When we have a day to be quiet, we are unable to remain calm and remain busy, we do not
allow ourselves even a moment of silence, because we are afraid of uncovering our Pandora’s

But Rinpoche gives us good news: there is no Pandora’s box inside us. We call Pandora’s box
the sticky mind, which always attaches itself to something negative, something that affects us
greatly in our daily lives.

If we are told that we have Pandora’s box inside us, full of negative things, we accept it. But if
we are told that our nature is pure, we don’t accept it. When we see that we have a bad habit,
we give it more importance than our nature. We have to reflect without judgement, with
unconditional love. The problem is that we think that the love we receive is not unconditional.

Rinpoche recommends remembering these two ideas: that our mind has a bad habit, that of
attaching itself to certain things (negative or positive); and that our nature is pure, which for
him is dignity.

We do many things to distract ourselves from negative emotions, but we always end up
coming back to the negative. It is a negative habit of our mind. In our mind we always want to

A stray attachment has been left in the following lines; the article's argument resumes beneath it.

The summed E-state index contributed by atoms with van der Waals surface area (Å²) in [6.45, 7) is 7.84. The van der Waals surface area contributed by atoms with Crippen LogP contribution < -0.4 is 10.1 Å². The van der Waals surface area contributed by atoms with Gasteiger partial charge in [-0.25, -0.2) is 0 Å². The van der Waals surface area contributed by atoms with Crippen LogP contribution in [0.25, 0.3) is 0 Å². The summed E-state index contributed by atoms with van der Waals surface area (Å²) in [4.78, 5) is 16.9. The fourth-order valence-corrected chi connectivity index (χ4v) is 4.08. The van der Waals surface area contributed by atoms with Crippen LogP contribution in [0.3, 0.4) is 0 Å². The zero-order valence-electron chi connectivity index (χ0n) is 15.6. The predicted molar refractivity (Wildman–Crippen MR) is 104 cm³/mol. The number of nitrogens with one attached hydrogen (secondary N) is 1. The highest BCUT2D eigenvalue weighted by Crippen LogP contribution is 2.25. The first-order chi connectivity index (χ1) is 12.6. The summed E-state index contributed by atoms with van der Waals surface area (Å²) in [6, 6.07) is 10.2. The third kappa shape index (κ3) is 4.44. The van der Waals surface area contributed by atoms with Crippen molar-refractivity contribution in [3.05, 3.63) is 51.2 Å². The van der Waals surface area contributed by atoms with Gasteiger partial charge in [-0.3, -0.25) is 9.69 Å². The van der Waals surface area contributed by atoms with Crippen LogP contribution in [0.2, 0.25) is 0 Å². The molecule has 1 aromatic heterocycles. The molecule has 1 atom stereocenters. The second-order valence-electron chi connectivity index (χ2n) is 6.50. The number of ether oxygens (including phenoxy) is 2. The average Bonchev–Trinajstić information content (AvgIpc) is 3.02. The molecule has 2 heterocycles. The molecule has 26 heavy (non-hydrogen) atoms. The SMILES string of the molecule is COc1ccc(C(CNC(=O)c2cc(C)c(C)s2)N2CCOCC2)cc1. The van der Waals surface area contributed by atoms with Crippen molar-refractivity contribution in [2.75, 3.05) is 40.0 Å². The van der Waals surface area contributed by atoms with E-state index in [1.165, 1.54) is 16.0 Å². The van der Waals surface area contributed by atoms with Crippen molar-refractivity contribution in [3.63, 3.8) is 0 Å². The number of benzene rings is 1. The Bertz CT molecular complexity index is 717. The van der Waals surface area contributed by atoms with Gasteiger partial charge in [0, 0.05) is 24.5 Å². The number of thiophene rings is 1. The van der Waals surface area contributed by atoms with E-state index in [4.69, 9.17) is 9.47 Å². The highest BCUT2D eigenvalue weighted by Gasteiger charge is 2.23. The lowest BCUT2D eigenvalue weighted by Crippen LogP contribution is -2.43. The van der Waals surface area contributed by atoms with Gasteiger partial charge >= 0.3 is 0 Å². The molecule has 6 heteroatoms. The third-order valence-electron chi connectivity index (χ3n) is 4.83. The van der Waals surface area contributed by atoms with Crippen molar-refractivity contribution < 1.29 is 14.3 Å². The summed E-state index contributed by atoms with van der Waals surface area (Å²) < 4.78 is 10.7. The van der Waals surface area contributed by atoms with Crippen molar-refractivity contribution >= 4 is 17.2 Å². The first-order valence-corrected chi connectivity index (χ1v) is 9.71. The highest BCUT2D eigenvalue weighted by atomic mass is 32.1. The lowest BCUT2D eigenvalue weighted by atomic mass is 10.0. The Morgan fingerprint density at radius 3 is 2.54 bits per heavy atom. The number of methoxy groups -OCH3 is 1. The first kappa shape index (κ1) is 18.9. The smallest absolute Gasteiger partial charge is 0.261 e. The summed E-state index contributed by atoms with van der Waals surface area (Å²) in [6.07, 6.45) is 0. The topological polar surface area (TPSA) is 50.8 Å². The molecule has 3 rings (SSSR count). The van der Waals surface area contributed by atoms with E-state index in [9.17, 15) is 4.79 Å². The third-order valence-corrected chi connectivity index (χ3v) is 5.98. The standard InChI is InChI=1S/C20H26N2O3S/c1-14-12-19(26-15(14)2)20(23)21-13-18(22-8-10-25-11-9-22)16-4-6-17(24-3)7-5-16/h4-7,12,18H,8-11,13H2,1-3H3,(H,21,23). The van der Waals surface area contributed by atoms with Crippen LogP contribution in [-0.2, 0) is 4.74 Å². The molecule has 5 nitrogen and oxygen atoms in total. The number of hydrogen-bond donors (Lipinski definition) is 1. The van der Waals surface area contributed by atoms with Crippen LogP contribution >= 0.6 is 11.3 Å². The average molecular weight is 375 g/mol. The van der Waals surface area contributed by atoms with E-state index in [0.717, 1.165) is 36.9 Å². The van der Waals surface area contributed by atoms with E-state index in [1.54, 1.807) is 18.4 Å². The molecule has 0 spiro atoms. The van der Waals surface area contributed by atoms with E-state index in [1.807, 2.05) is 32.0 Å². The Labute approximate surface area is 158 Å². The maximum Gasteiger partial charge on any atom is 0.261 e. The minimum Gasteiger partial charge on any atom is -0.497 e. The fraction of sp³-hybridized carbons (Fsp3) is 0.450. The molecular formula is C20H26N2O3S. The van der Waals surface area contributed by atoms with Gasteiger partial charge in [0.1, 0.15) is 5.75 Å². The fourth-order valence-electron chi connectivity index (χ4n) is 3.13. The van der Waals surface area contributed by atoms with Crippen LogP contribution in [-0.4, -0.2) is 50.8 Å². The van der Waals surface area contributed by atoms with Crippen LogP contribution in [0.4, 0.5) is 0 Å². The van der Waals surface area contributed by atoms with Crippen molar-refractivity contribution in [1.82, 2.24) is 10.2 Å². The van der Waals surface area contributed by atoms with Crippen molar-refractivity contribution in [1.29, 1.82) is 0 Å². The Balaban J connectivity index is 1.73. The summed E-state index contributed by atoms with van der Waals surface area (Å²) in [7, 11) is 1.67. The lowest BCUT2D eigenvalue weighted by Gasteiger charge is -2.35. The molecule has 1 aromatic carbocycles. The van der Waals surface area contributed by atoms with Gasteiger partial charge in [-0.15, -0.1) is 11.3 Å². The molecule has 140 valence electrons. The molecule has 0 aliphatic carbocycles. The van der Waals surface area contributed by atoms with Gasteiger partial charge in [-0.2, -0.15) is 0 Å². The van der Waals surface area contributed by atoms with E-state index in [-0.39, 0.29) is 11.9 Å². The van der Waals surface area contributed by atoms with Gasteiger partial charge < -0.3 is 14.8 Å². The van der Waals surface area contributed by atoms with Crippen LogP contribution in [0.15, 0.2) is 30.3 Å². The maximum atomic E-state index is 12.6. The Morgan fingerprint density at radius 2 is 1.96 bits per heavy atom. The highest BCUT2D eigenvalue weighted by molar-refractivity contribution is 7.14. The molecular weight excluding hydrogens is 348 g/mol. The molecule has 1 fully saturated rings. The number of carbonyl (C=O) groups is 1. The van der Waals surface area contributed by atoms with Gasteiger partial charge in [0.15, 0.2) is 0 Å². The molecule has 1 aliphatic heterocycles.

hold on to something, to own something.

When we try to reflect and be calm we think that to be quiet and calm is to do nothing. But we
are doing something: if we don’t judge, if we don’t compare, things open up and we can
experience them as they are.

Rinpoche says he studied philosophy for seven years, and when he was told that his nature
was pure he disagreed. But with practice and time he came to understand. We need to
constantly remind ourselves that our nature is pure.

Meditation is a technique to reconnect with our pure nature. Our nature is peaceful and
compassionate, it has no ego. Our mind, on the other hand, has ego, which is why it is irritable.
Modern science today attaches great importance to mental calmness. Doctors today prescribe